BOISE -- Boise could be the second city in the state to implement a citywide non discrimination ordinance.
This year, the Idaho legislature failed to garner enough support to pass a similar piece of legislation that would protect all people living in Idaho against sexual orientation and gender identity discrimination.
If the ordinance is approved, Boise will be only the second city in Idaho with a sexual orientation-focused anti-discrimination law on the books -- after Sandpoint.
“We are not espousing a certain dogma or pushing a political or social issue, we are really just saying that this is about equality and that everybody in the city needs to be treated the same,” said Boise City Council woman Lauren McLean.
Tuesday, the city council will begin a public conversation on an issue council woman McLean has wanted to talk about for awhile.
“I can tell you that I have been working on this for a year,” she said. “So it would have been great if we could have done this sooner, making policy takes a long time."
If passed, the ordinance would protect everyone living in the Boise city limits from being discriminated against for housing, employment and public accommodation based on their sexual orientation or gender identity.
McLean says the city's economy depends on it.
“We are working very hard to attract the best and brightest employees and the best and brightest employers to the city and we need to be able to tell a story clearly in Boise, everyone is treated equally and this ordinance puts reality to paper,” she said.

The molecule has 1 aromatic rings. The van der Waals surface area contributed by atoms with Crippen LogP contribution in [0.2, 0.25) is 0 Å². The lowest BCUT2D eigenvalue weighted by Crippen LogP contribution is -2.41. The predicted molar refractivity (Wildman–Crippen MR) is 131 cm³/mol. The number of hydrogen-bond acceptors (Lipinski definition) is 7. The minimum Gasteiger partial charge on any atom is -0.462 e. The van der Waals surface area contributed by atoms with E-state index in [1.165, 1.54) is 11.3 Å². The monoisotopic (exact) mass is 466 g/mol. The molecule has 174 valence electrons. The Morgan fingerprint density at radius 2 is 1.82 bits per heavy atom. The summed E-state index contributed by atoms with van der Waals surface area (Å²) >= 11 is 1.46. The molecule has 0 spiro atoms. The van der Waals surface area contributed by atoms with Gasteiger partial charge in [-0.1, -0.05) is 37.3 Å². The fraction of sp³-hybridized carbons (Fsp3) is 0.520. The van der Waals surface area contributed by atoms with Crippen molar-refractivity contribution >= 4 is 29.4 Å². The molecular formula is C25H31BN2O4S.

If this ordinance becomes law, others with the same agenda say it will pave the way for the state to do the same.
“It’s nice to see these local elected officials stepping up to the plate when they see a need that isn't being met, obviously as it wasn't in the legislature last year,” said Misti Tolman, co-founder of the Add the Words Campaign.
Her group lobbied the Idaho legislature this year to pass a statewide anti-discrimination law.
“Now when we see this happening in cities around the state and them turning out in support of their ordinances it's going to be a lot harder to use that argument against passing some anti-discrimination legislation at the state level,” said Tolman.
If passed, council members say the first step in a discrimination suit would be mediation.
However, if that doesn’t work, offenders could face a $1,000 fine or jail time.
The council will hold their first public hearing on the non discrimination ordinance Tuesday.